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Quebec's chief scientist cancels appearance at CAQ event

The Chief Scientist of Quebec, Remi Quirion, said he will not be attending the Coalition Avenir Quebec general council after something came up last minute. (Government of Quebec) The Chief Scientist of Quebec, Remi Quirion, said he will not be attending the Coalition Avenir Quebec general council after something came up last minute. (Government of Quebec)
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Quebec's Chief Scientist, Rémi Quirion, was scheduled to attend the Coalition Avenir Québec (CAQ) general council on May 25.

However, the Quebec government official has now cancelled his attendance, a few hours after The Canadian Press contacted his office for clarification regarding his participation in such events.

On Wednesday, the chief scientist's office said that there was no link between this cancellation and the fact that journalists had contacted him regarding his participation.

"He will not be on the panel at the CAQ's general council, as there is another commitment that has been added to his agenda," said Fonds de recherche du Québec communications advisor Marie-Claude Dion.

Quirion was also said to be unavailable for interviews.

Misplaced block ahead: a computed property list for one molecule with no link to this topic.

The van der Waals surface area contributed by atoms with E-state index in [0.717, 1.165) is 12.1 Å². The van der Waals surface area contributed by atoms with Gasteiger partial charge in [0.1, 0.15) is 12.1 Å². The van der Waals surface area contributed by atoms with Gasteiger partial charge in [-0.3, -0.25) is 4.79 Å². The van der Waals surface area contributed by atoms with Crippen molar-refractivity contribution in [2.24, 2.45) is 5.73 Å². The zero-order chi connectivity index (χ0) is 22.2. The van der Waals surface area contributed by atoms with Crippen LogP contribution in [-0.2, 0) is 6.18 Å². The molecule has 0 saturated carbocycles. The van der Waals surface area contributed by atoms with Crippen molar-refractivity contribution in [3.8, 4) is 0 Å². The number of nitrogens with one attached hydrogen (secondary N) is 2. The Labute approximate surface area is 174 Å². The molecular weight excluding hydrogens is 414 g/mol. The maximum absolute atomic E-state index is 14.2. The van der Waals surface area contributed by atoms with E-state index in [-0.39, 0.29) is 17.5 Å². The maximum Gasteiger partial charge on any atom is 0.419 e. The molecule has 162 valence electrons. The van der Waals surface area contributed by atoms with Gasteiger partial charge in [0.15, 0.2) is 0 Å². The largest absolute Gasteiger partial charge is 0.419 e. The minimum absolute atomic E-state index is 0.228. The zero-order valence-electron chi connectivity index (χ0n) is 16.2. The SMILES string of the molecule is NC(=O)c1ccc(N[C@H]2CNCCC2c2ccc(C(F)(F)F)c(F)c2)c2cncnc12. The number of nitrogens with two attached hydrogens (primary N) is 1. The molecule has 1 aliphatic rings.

On Wednesday morning, the CAQ website still indicated that Quirion would be participating as an expert in a panel on "the effects of social media on young people."

A little later in the day, his photo, name and biography disappeared from the site.

"He just wrote us that he had something last minute and felt really bad about canceling," CAQ executive director Brigitte Legault told The Canadian Press by phone.

Legault saw no problem with a public servant taking part in a partisan activity.

"He was coming because he's an expert. He's written a lot about how social media affects young people. We paid for his travel, so we didn't see a problem," he said.

The chief scientist's office says Quirion has participated in "similar activities in the past."

"It's always in the spirit of discussing science and research in the broadest sense with elected officials," said Dion.

Prior to the cancellation, Conservative leader Éric Duhaime criticized Quirion's presence at the CAQ event.

"These people should stay out of politics. They're paid by taxpayers' money and they shouldn't be involved in partisan politics," he said.

The Public Service Act states that civil servants "must be politically neutral in the performance of their duties" and that they "must show reserve in the public manifestation of his political opinions."

However, it also states that "nothing in this Act prohibits a public servant from being a member of a political party, attending a political meeting or making, in accordance with the law, a contribution to a political party, to an authority of a political party or to a candidate in an election."

This report by The Canadian Press was first published in French on May 15, 2024. 

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